Yale University anthropologist Brian Wood, who has studied Hadza health and demography, is also skeptical that the Hadza enjoy rude health. “It seems like they have less cancer and cardiovascular disease than we do, but we do not have good data to evaluate the actual incidence,” he says. In any case, he notes, accidents, malaria, tuberculosis, and other diseases limit the Hadza’s life expectancy at birth to only 34 years, too short for cancer and heart disease to be significant killers.

    I fucking hate it when scientists fall back on the “life expectancy at birth” critique. Life expectancy at birth is a meaningless comparison unless you are looking into child mortality. “Adult life span” would a far more accurate comparison. Life expectancy at birth is always used to dismiss all non-modern cultures.

    • gabriella kadar on January 20, 2014 at 03:43

      Duck, there’s not many Hadza to begin with. If you look at country stats, in a lot of African countries, only about 3% make it to 65+. Life is tough. I don’t think the point of the study is to find some elixir of long life in the gut biome.



  4. kxmoore on January 19, 2014 at 22:07

    I would love to see a study that pumped up the RS consumption of a population versus a control group. Such a study could easily be done within the confines of a school, military or prison food service operation. I’ve been experimenting cooking with high RS sources and with a little creativity RS can be incorporated almost invisibly into typical American institutional food menus. I may even have found a way to get RS into my next batch of homebrew : )

  5. Joel on January 20, 2014 at 00:09

    Hi Richard,

    Have you seen any bad side effects from RS, Particularly with those in immune disorders. I suffer from hashimotos, and started experimenting with potato starch and my antibodies and TSH more than doubled (bad). I also saw a return of asthma which i haven’t had in years. After stopping the RS everything returned back to normal. Maybe i should have built up the dose slower? I follow a perfect health style diet.

    Thanks

    • Richard Nikoley on January 20, 2014 at 08:28

      Joel, some people have reported sensitivity to PS and at least one person I recall switched to green plantain flower and the issues resolved.



    • tatertot on January 20, 2014 at 10:44

      Joel – What you mention is very strange because if you are following the PHD, you should be getting a lot more (probably triple) RS than the average person, especially if you eat like Paul recommends and having lots of leftover rice and potatoes the next day. Did you notice any change when you switched to PHD or were you eating lots of carbs to begin with?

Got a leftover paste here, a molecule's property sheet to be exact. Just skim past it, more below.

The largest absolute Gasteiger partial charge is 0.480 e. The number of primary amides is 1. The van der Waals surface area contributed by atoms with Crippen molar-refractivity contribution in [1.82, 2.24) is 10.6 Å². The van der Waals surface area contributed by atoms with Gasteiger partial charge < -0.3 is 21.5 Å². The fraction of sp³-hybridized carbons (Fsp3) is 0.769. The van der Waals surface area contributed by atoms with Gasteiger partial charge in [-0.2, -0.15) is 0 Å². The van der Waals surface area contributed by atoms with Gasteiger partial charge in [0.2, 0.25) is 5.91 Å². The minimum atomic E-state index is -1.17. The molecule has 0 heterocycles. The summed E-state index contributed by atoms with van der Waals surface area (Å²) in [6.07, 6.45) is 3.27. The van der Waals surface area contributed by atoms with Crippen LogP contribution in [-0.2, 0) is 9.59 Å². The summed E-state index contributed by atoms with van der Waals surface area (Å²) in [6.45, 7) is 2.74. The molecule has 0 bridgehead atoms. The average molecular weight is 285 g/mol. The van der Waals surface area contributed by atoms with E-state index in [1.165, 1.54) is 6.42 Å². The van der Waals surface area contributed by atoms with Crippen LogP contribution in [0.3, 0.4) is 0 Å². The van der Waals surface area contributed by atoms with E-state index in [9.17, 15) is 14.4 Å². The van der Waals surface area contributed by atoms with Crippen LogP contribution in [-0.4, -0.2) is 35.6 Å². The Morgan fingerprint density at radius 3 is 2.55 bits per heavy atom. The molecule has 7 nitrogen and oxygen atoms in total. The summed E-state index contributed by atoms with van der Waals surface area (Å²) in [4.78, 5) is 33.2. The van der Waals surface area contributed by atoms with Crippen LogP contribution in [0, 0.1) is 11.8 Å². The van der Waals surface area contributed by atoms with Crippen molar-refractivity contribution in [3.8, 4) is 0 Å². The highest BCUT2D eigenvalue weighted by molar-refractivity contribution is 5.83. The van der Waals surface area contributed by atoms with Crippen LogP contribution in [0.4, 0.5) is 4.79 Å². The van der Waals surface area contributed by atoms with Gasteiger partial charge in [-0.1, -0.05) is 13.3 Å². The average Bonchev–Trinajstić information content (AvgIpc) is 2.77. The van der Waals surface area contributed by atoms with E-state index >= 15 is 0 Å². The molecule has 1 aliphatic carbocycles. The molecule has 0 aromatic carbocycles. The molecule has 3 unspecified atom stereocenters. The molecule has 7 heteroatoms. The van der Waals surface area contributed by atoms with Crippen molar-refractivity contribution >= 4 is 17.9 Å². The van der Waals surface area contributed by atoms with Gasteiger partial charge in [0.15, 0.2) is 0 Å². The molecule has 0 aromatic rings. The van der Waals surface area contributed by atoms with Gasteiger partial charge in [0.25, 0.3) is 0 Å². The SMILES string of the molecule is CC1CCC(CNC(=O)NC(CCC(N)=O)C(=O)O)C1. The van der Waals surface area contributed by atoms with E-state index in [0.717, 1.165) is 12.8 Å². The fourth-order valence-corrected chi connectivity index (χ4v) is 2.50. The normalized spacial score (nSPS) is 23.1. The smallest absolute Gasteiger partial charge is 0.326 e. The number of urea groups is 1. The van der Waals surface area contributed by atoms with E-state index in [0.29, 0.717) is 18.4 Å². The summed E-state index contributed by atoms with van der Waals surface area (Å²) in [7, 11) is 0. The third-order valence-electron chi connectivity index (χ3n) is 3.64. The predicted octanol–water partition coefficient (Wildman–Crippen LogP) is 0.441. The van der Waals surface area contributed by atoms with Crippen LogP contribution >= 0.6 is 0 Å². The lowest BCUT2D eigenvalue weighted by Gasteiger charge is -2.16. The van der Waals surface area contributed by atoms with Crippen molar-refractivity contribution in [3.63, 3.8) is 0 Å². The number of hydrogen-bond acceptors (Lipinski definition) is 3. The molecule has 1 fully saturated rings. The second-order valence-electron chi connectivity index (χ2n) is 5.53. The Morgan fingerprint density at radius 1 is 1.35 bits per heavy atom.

How much RS and what type were you taking, and how long until your antibodies and TSH doubled, then how long to get back to normal?



    • gabriella kadar on January 20, 2014 at 18:00

      Joel, maybe check your TSH and antibodies a couple of weeks after you no longer take RS.
      Are you not taking any thyroid hormone to suppress the Hashimoto’s?



    • Joel on January 21, 2014 at 01:18

      I felt better when i initially switched, But i was on a VLC diet before that.

      I started with a teaspoon but quickly(after a week) went to about 2 tablespoons a day. I get my blood tested regularly every 3 months so i couldn’t tell you exactly how long it took. Except i’m positive it was the RS that made them rise. I was using bobs potato starch.

      I heard somewhere the immune system regulates the amount of bacteria in the gut. Could a sudden rise in bacteria lead to a over activity in the immune system?

      Also i have read on here people have reported a rise in body temperature has anyone seen tested there TSH before and after using RS?

      Thanks



    • JenG on January 21, 2014 at 11:05

      This is interesting because I also had a negative reaction to PS and I have been suspecting I have Hashimoto’s (currently awaiting test results). I’m assuming it was due to a white potato intolerance since I seem to be able to handle cold/reheated beans and rice as well as plantain flour. I just had blood drawn today (since stopping PS about 2 weeks ago) so I’m curious to see if my TSH will be up from my last reading this past August.



  6. Jackie on January 20, 2014 at 11:06

    Since starting on raw potato starch (4T every morning with milk), I have had almost no negative side effects. My sleep is better, dreams more vivid, etc. I’m not testing my blood glucose but assume that’s great as well.

    The one major side effect has been a combination of dry eyes and nosebleeds. Today, I actually coughed up blood for the first time.

    I did see a commenter saying on your blog that they’d suffered the dry eyes from RPS. I don’t want to give it up, so wonder if I can counteract this in some way. My research has only led me to Paul Jaminet’s comments on this being from a lack of carbs – but in addition to the RPS, I’m also eating quinoa or lentils or some other grain/legume or potato three times a day. I’m not VLC or low carb by any stretch.

    I wondered if you had any insights on this that you’d be willing to share. I’m just a bit disturbed by all the blood, really. It’s not gallons, but it is worrying.

    • Ashwin Patel on January 20, 2014 at 13:57

      Jackie,
      RPS is reported to induce “deep sleep” by increasing Rapid Eye Movement Sleep period. My thinking:
      So, if your eye-lids “flutter” and rub against your cornea during this prolonged Rapid Eye Movement period, the friction will cause Dry eye sensation during the day (Burning, Itching sensation).
      The way to prevent this is to use a lubricating eye ointment based on Paraffin . a good example is LACRILUBE . Worth a try.



    • Nick on January 20, 2014 at 12:11

      Interesting; I coughed up a tiny bit of blood in my mucus this morning.

      No idea if it’s related to RS. I kind of doubt it though because I’ve been on taking it for months now.



    • tatertot on January 20, 2014 at 12:17